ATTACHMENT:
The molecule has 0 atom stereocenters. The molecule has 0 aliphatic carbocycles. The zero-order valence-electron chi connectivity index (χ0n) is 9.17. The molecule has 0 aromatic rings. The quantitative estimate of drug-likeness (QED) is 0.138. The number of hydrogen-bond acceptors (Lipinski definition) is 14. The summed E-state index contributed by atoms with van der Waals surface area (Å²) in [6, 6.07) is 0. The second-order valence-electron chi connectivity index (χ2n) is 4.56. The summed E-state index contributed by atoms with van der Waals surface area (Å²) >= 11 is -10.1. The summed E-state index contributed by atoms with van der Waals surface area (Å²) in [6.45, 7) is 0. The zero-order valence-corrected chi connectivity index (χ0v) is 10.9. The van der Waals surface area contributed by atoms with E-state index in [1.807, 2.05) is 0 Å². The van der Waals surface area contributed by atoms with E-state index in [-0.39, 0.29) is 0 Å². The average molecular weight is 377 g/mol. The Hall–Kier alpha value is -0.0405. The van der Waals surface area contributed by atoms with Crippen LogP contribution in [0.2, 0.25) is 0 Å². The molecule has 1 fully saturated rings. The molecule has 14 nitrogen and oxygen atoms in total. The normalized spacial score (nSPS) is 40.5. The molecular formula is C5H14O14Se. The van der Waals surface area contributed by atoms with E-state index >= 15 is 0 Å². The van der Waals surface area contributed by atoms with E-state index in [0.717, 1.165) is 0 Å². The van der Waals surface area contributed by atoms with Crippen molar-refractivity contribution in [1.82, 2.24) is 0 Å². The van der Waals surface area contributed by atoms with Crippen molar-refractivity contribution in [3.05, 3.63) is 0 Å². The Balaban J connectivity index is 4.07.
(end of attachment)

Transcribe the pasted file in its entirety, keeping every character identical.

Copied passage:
The molecule has 0 atom stereocenters. The molecule has 0 aliphatic carbocycles. The zero-order valence-electron chi connectivity index (χ0n) is 9.17. The molecule has 0 aromatic rings. The quantitative estimate of drug-likeness (QED) is 0.138. The number of hydrogen-bond acceptors (Lipinski definition) is 14. The summed E-state index contributed by atoms with van der Waals surface area (Å²) in [6, 6.07) is 0. The second-order valence-electron chi connectivity index (χ2n) is 4.56. The summed E-state index contributed by atoms with van der Waals surface area (Å²) >= 11 is -10.1. The summed E-state index contributed by atoms with van der Waals surface area (Å²) in [6.45, 7) is 0. The zero-order valence-corrected chi connectivity index (χ0v) is 10.9. The van der Waals surface area contributed by atoms with E-state index in [1.807, 2.05) is 0 Å². The van der Waals surface area contributed by atoms with E-state index in [-0.39, 0.29) is 0 Å². The average molecular weight is 377 g/mol. The Hall–Kier alpha value is -0.0405. The van der Waals surface area contributed by atoms with Crippen LogP contribution in [0.2, 0.25) is 0 Å². The molecule has 1 fully saturated rings. The molecule has 14 nitrogen and oxygen atoms in total. The normalized spacial score (nSPS) is 40.5. The molecular formula is C5H14O14Se. The van der Waals surface area contributed by atoms with E-state index >= 15 is 0 Å². The van der Waals surface area contributed by atoms with E-state index in [0.717, 1.165) is 0 Å². The van der Waals surface area contributed by atoms with Crippen molar-refractivity contribution in [1.82, 2.24) is 0 Å². The van der Waals surface area contributed by atoms with Crippen molar-refractivity contribution in [3.05, 3.63) is 0 Å². The Balaban J connectivity index is 4.07.